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How To Cook Tuna Steak in a Pan

How To Cook Tuna Steak in a Pan

Perfectly searing a tuna steak is sure to impress guests, but it’s actually a fairly easy dish to get right. Here’s how to make a tuna steak that will make beef steaks jealous.

What Is a Tuna Steak?

Tuna steak is a loin cut of ahi tuna, which is also sometimes called yellowfin tuna or bigeye tuna. You can find it at plenty of grocery stores or even seek it out at a fish market. Tuna steak is often consumed at least partially rare, so you will want to make sure that your cut is sushi-grade or sashimi-grade. This means that it is safe to consume raw.

The most popular way to consume tuna steak is medium rare, with an internal temperature of between 130 and 135 degrees Fahrenheit. You can also choose to cook it fully to 145 degrees, but know that it will be a very different eating experience if you do.

How Do You Cook Tuna Steak?

There are as many ways to cook tuna steak as there are people to eat it. You can choose to marinade the filet, as is the norm for many seafood recipes. Marinating it overnight will help you get the maximum amount of flavor imbued into the fish. Asian marinades go especially well with ahi tuna, so feel free to incorporate some soy sauce and other ingredients.

For our recipe, we’ll be focussing on how to make an ahi tuna with a delicious sesame seed crust. The first time you cook tuna steak might seem a bit daunting, but we assure you it’s doable. In fact, the total time that it takes to make the dish is so minimal that it will probably be done before you know it.

Brush Your Steak With Egg Whites

First off, pat your tuna steaks down with a paper towel to remove any excess moisture. Once that’s done, gently brush the fish with egg whites, being sure to coat all sides. The eggs are what will allow the sesame seeds to stick to the fish, so make sure to be thorough.

Crust It With Sesame Seeds

Create a mixture of white and black sesame seeds, fresh ginger, and lemon juice. Make enough to evenly and fully coat all of your tuna steaks. Put your tuna into the crust, coating it completely on all ends.

Add Oil to Your Pan and Let It Preheat

The process of deciding which kind of oil you want to use to cook your pan-seared tuna steak can be a bit more complicated than people realize at first. You need to pick a fat with a fairly high smoke point since fresh tuna should be cooked at medium-high heat. There is a misconception that extra virgin olive oil is a bad choice for these types of jobs, but that isn’t necessarily the case.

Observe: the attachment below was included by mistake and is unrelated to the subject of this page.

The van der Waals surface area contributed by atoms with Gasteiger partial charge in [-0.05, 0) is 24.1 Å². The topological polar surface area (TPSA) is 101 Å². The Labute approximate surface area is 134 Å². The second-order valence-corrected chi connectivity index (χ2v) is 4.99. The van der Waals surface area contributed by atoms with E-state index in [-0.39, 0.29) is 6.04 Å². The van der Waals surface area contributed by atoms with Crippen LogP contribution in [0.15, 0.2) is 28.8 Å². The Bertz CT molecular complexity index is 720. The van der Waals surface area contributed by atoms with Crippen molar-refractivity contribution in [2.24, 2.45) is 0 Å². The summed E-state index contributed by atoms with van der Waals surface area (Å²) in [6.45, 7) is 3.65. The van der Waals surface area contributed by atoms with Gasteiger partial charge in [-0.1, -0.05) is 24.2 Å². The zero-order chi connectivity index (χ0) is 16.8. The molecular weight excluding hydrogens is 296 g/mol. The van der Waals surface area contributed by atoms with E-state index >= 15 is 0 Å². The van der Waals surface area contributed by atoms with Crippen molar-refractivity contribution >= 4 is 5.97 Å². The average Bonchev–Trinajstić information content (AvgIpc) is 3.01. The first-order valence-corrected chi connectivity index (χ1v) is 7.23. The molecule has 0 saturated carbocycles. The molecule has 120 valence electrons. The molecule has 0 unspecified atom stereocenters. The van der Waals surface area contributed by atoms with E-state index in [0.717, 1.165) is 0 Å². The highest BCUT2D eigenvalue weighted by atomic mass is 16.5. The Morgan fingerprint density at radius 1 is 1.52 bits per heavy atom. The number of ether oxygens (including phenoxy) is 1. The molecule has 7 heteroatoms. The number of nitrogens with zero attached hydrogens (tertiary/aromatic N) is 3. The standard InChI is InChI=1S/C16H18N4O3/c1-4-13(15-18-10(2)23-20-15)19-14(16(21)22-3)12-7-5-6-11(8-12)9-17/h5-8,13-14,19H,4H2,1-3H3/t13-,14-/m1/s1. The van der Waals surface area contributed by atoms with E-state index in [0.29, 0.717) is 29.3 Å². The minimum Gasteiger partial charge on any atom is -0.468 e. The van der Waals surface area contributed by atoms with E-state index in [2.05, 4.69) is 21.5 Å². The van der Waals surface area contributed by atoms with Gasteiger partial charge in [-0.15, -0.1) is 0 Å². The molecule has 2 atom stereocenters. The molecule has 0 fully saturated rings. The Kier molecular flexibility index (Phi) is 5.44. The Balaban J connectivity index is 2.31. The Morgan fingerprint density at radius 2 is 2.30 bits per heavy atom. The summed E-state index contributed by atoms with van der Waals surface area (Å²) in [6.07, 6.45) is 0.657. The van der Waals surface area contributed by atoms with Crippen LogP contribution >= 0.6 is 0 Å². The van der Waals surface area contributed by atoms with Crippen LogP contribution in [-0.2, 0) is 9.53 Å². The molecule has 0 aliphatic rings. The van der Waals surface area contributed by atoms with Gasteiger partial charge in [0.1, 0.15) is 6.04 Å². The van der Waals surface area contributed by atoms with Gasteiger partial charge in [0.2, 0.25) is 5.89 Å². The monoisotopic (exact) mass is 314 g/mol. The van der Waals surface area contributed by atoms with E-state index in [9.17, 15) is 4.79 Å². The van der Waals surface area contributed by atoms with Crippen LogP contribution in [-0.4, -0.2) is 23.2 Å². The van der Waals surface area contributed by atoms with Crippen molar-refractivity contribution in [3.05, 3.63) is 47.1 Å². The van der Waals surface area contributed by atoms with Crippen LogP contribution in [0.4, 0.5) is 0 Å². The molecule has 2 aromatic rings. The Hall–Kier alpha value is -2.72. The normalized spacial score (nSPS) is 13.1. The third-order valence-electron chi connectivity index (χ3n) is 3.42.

That said, you can also choose fats like canola oil, vegetable oil, sesame oil (if you really want to double down on the sesame flavor), or avocado oil. Add a few tablespoons of oil to the pan, and then allow it to heat on medium-high. Once the oil is shimmering and almost smoking, it’s time to add your fresh tuna steaks to the mix.

Add Your Tuna Steak

When you are adding the tuna fish, there are a couple of key points you have to keep in mind.

First, take care not to overcrowd the pan. Overcrowding is the enemy of every home cook and professional chef alike. We understand that you want to cook your food faster so that you can eat and enjoy it that much quicker. However, the final product suffers significantly when you commit this particular faux pas.

Overcrowding the pan means that not all of your ingredients will get to touch the hot pan for the same amount of time. This promotes uneven cooking, so some pieces could be overdone while others still need more time to heat.

If that weren’t enough, overcrowding also prevents the beautiful browning and caramelization process from taking place by trapping liquid at the bottom of the pan. This is also true when you’re cooking a side dish to complement the grilled tuna steaks.